The world is mourning the loss of a unique Queen, who had tremendous stamina and became the longest serving monarch. Her son, now King Charles III has for a long time been an ardent campaigner for the environment, like his father Prince Phillip. In 2020, King Charles III gave a very radical and timely speech at the World Economic Forum in Davos, Switzerland.
He asked a very pertinent question to the powerful leaders assembled: “Do we want to go down in history as the people who did nothing to bring the world back from the brink in time to restore the balance when we could have done? I don’t want to. And just think for a moment – what good is all the extra wealth in the world, gained from ‘business as usual’, if you can do nothing with it except watch it burn in catastrophic conditions?”
He launched a new Sustainable Markets Initiative which called for a paradigm shift in economics and finance – away from greed and materialism and towards putting planet and people at the heart of global value creation. King Charles III called for a balance between natural, social, human and financial capital, and an enhanced partnership between the public, private and philanthropic sectors.
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Unfortunately, in the teaching and science of business, environment, government and society are often treated as ‘other’ with profit being a primary motive. We know this is unsustainable but are unwilling to change our core thinking about materialism. Even students often do not want to learn about ethics and purpose, but instead how they can get a well-paid job and how they can maximise their income. Science has encouraged the myth that money is the key to all happiness.
King Charles has long recognised that respect for society and nature, requires a deep spiritual perspective on care and compassion, and business leaders need to embrace this to build a sustainable world. They are often very powerful and command vast resources, and these need to be channelled in the right direction. Fortunately for India, the Dharmic traditions of Hinduism, Buddhism, Sikhism, Jainism and even Zoroastrianism, have long emphasised the kind of systems thinking promoted by King Charles – we are all key members of the planet and need to take responsibility for our actions, and help protect society and nature rather than to harm or exploit it. We are nature and to harm it is to hurt us at the same time.
In my upcoming book published globally by Routledge on ‘Inclusive and Sustainable Finance’ I elaborate using real-life examples of how leaders living by these values are often ‘hiding in plain sight’. They are humble, caring, respectful of their suppliers and customers, and avoid going into products or services which involve the killing of animals or the destruction of nature. Such leaders do not separate their private life from the business conduct, and just as they value the home and the family, they see employees and customers as part of a larger family of relationships and responsibilities. If more of our students come to learn about this and research into such positive stories about business and purposeful leadership, the world would become better for everyone. It would help reshape the methods and content of education, and students could also go on field trips to visit actual businesses, small and large, and see how they are being managed and run in a responsible manner. The classroom can often remove them from observing and analysing the real world, and the professional theories and science may be insufficient in the kind of transformational leadership that is required. Even our temples and community centres should be sites for student visits to help them understand how people build a character of concern and compassion for community and all living beings.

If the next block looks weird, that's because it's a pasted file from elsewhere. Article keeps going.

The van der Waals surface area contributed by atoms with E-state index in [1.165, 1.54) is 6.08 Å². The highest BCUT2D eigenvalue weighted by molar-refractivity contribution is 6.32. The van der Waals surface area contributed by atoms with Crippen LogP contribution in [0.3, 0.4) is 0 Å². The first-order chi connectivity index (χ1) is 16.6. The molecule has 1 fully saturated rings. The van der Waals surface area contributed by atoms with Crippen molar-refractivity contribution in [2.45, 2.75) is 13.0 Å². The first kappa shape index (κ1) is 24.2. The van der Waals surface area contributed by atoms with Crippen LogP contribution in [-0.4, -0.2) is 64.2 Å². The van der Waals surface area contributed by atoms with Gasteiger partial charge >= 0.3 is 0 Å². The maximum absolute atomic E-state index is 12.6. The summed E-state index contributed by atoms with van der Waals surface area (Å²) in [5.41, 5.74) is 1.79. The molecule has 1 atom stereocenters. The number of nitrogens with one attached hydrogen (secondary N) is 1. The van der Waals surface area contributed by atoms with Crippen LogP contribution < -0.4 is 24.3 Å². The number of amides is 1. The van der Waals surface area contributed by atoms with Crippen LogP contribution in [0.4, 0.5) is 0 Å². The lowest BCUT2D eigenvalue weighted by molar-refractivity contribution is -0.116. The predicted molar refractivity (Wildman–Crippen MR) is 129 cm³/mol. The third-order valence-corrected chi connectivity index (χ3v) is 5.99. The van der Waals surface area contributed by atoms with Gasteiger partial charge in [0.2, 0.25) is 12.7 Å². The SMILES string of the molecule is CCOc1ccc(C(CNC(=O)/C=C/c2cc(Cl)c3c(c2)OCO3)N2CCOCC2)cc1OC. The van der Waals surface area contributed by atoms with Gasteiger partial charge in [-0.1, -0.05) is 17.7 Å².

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Like his late mother, King Charles will become the Defender of Faith, and given his past record, he will continue his deep respect for the Dharmic traditions of India. That is a matter of pride for all of us. We need not separate our beliefs from our textbooks and business conduct, especially when it relates to kindness and compassion for all living beings.
Professor Atul K. Shah [@atulkshah] teaches and writes about Indian wisdom on business, culture and community at various UK universities and is a renowned international author, speaker and broadcaster.